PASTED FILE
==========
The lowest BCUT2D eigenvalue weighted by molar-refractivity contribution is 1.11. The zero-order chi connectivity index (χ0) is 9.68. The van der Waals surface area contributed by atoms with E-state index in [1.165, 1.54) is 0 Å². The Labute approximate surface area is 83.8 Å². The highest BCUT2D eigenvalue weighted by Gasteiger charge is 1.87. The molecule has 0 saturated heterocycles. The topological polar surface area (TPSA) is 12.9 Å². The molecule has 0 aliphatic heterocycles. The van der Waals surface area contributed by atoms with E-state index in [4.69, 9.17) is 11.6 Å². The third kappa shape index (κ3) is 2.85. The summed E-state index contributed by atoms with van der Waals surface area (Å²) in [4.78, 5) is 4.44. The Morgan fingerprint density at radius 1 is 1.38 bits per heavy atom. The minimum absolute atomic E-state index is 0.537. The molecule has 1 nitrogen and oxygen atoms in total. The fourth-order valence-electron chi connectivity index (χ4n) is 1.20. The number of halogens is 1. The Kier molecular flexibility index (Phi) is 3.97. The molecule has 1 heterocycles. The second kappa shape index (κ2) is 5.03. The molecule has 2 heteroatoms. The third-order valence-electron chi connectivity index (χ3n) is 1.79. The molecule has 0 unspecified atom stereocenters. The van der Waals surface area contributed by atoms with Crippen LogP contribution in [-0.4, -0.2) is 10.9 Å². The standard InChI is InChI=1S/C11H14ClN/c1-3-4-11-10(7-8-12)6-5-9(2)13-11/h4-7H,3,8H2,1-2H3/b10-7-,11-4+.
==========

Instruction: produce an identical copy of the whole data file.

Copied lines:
The lowest BCUT2D eigenvalue weighted by molar-refractivity contribution is 1.11. The zero-order chi connectivity index (χ0) is 9.68. The van der Waals surface area contributed by atoms with E-state index in [1.165, 1.54) is 0 Å². The Labute approximate surface area is 83.8 Å². The highest BCUT2D eigenvalue weighted by Gasteiger charge is 1.87. The molecule has 0 saturated heterocycles. The topological polar surface area (TPSA) is 12.9 Å². The molecule has 0 aliphatic heterocycles. The van der Waals surface area contributed by atoms with E-state index in [4.69, 9.17) is 11.6 Å². The third kappa shape index (κ3) is 2.85. The summed E-state index contributed by atoms with van der Waals surface area (Å²) in [4.78, 5) is 4.44. The Morgan fingerprint density at radius 1 is 1.38 bits per heavy atom. The minimum absolute atomic E-state index is 0.537. The molecule has 1 nitrogen and oxygen atoms in total. The fourth-order valence-electron chi connectivity index (χ4n) is 1.20. The number of halogens is 1. The Kier molecular flexibility index (Phi) is 3.97. The molecule has 1 heterocycles. The second kappa shape index (κ2) is 5.03. The molecule has 2 heteroatoms. The third-order valence-electron chi connectivity index (χ3n) is 1.79. The molecule has 0 unspecified atom stereocenters. The van der Waals surface area contributed by atoms with Crippen LogP contribution in [-0.4, -0.2) is 10.9 Å². The standard InChI is InChI=1S/C11H14ClN/c1-3-4-11-10(7-8-12)6-5-9(2)13-11/h4-7H,3,8H2,1-2H3/b10-7-,11-4+.